1.10 Lecture Theatre Eldon Building
These first two parts showed that the connectivity of spaces and their arrangement in plan is key to the user experience. When Wright got the opportunity to work on a museum for Guggenheim he proposed a fluid flow of exhibition spaces. These were arranged along one ascending spiral ramp around a central atrium. Visitors would take a lift to the top floor and experience the exhibits along a continuous journey without the need to retrace their steps to find the exit.
The son of a minister and teacher Wright was brought up with literature by Emerson and Goethe and music by Bach and Beethoven. As a result he placed man in the centre of his buildings with human values always being the first consideration in his design process and the industrial revolution gave him the tools to realize his imaginations. Besides his well-known domestic architecture Wright had a great impact on building typologies for other uses including offices, factories, worship and exhibitions.
The Larkin Building was one of the first open plan office buildings where the employee was no longer separated from the employer creating a unique sense of family within a cooperation. This was partly achieved by the simple architecture without the need for any decoration and the arrangement in plan. All back of house areas including stairs were allocated in the corners of the building and structural supports were associated with internal or external screens. Therefore the internal space was free for use.
One more part to follow, join me for the grand finale!
Since I visited some of his buildings in and around Chicago a couple of years ago I am especially touched by the Robie House in Chicago’s Oak Park. It’s horizontal emphasis, use of materials and custom design ‘from tip to toe’ make it something very special. The main space is one open plan living area which was revolutionary at the time and Wright applied his previously established principle of using screens. Rather than creating a space as a box with walls all partitions are architectural features like the large fire place in the centre of the space. This way Wright achieved the "destruction of the box" and noted "now architecture could be free".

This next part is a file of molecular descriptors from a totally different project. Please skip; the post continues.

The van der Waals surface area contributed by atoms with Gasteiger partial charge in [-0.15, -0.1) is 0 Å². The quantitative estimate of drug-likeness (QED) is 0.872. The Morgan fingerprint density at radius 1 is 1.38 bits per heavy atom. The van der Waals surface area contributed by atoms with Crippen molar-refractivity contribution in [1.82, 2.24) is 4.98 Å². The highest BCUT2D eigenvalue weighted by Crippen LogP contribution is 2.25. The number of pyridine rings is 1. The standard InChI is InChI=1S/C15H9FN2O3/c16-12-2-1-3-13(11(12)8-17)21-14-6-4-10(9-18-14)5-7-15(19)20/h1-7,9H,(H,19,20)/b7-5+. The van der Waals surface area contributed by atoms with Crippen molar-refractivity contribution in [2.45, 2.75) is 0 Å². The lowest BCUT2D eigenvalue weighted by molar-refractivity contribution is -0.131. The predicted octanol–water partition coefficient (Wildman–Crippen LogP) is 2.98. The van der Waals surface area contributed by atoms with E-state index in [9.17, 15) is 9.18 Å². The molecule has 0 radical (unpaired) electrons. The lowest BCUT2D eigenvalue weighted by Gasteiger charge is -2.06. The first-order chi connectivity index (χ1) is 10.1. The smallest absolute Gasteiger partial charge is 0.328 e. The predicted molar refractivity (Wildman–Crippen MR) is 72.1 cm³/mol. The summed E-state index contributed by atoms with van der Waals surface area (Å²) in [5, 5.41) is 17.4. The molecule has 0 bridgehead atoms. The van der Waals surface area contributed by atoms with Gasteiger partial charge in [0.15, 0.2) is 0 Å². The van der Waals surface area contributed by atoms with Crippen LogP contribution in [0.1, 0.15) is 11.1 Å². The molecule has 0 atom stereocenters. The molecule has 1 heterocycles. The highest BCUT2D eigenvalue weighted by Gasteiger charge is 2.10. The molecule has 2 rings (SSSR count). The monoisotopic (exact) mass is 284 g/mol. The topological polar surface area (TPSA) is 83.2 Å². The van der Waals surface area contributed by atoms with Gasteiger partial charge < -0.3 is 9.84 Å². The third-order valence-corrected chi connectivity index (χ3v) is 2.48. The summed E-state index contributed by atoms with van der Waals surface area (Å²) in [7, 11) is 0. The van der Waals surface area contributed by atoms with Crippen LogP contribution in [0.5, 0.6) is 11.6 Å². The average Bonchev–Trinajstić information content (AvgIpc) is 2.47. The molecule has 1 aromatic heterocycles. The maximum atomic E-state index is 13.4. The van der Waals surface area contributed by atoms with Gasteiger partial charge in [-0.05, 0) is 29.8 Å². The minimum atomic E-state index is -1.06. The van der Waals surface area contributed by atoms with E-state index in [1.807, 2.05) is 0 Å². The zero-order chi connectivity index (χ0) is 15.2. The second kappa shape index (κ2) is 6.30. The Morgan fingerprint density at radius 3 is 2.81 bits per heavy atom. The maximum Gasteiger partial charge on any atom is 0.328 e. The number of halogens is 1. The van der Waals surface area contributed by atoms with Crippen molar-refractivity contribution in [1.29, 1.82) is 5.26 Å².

It was an exciting 2nd day at the biennale. As you may know the main topic is how to cope with refugees as well as to make cities more flexible and therefore architecture and design. In my humble opinion there are only few really good starting points like giving people first of all a roof (Finland). It is basically the idea to provide a proper pitched roof structure for people rather than a tent and the other floors of the house are being built once the refugee feels to be at home. Others create opportunities by building a 'basic house structure' and the new owners fill it up, design and build the rest to their liking, .... One last interesting idea which stuck with me, maybe because I am an artist, is from Japan. Imagine a cube like house, each corner has private rooms for at least a student but can be for a whole family. In the centre of the building at ground floor level is a common ground, community area if you like, to meet, explore and adventure together.